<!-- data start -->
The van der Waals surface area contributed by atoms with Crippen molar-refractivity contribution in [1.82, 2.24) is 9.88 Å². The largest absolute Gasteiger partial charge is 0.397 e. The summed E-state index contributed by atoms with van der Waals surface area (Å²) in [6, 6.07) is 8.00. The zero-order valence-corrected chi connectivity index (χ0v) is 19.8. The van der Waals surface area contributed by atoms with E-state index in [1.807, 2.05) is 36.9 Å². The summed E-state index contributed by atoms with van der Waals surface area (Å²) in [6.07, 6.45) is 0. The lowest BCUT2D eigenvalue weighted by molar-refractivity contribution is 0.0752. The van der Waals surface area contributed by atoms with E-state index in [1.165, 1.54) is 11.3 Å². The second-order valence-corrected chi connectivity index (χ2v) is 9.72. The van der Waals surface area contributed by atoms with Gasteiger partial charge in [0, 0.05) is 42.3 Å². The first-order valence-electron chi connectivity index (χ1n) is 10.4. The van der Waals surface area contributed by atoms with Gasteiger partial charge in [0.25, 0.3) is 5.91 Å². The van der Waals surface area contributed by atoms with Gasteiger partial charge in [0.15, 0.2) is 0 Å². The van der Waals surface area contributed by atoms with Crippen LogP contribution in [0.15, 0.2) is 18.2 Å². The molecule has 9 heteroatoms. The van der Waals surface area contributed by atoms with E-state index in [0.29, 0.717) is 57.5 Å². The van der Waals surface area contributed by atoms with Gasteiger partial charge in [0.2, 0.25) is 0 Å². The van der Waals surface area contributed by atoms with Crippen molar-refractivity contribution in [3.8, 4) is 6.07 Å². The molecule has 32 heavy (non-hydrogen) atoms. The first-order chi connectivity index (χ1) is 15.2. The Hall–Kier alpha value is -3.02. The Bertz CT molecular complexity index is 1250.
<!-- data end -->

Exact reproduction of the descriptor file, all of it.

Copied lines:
The van der Waals surface area contributed by atoms with Crippen molar-refractivity contribution in [1.82, 2.24) is 9.88 Å². The largest absolute Gasteiger partial charge is 0.397 e. The summed E-state index contributed by atoms with van der Waals surface area (Å²) in [6, 6.07) is 8.00. The zero-order valence-corrected chi connectivity index (χ0v) is 19.8. The van der Waals surface area contributed by atoms with E-state index in [1.807, 2.05) is 36.9 Å². The summed E-state index contributed by atoms with van der Waals surface area (Å²) in [6.07, 6.45) is 0. The lowest BCUT2D eigenvalue weighted by molar-refractivity contribution is 0.0752. The van der Waals surface area contributed by atoms with E-state index in [1.165, 1.54) is 11.3 Å². The second-order valence-corrected chi connectivity index (χ2v) is 9.72. The van der Waals surface area contributed by atoms with Gasteiger partial charge in [0, 0.05) is 42.3 Å². The first-order valence-electron chi connectivity index (χ1n) is 10.4. The van der Waals surface area contributed by atoms with Gasteiger partial charge in [0.25, 0.3) is 5.91 Å². The van der Waals surface area contributed by atoms with Gasteiger partial charge in [0.15, 0.2) is 0 Å². The van der Waals surface area contributed by atoms with Crippen LogP contribution in [0.15, 0.2) is 18.2 Å². The molecule has 9 heteroatoms. The van der Waals surface area contributed by atoms with E-state index in [0.29, 0.717) is 57.5 Å². The van der Waals surface area contributed by atoms with Gasteiger partial charge in [0.2, 0.25) is 0 Å². The van der Waals surface area contributed by atoms with Crippen molar-refractivity contribution in [3.8, 4) is 6.07 Å². The molecule has 32 heavy (non-hydrogen) atoms. The first-order chi connectivity index (χ1) is 15.2. The Hall–Kier alpha value is -3.02. The Bertz CT molecular complexity index is 1250.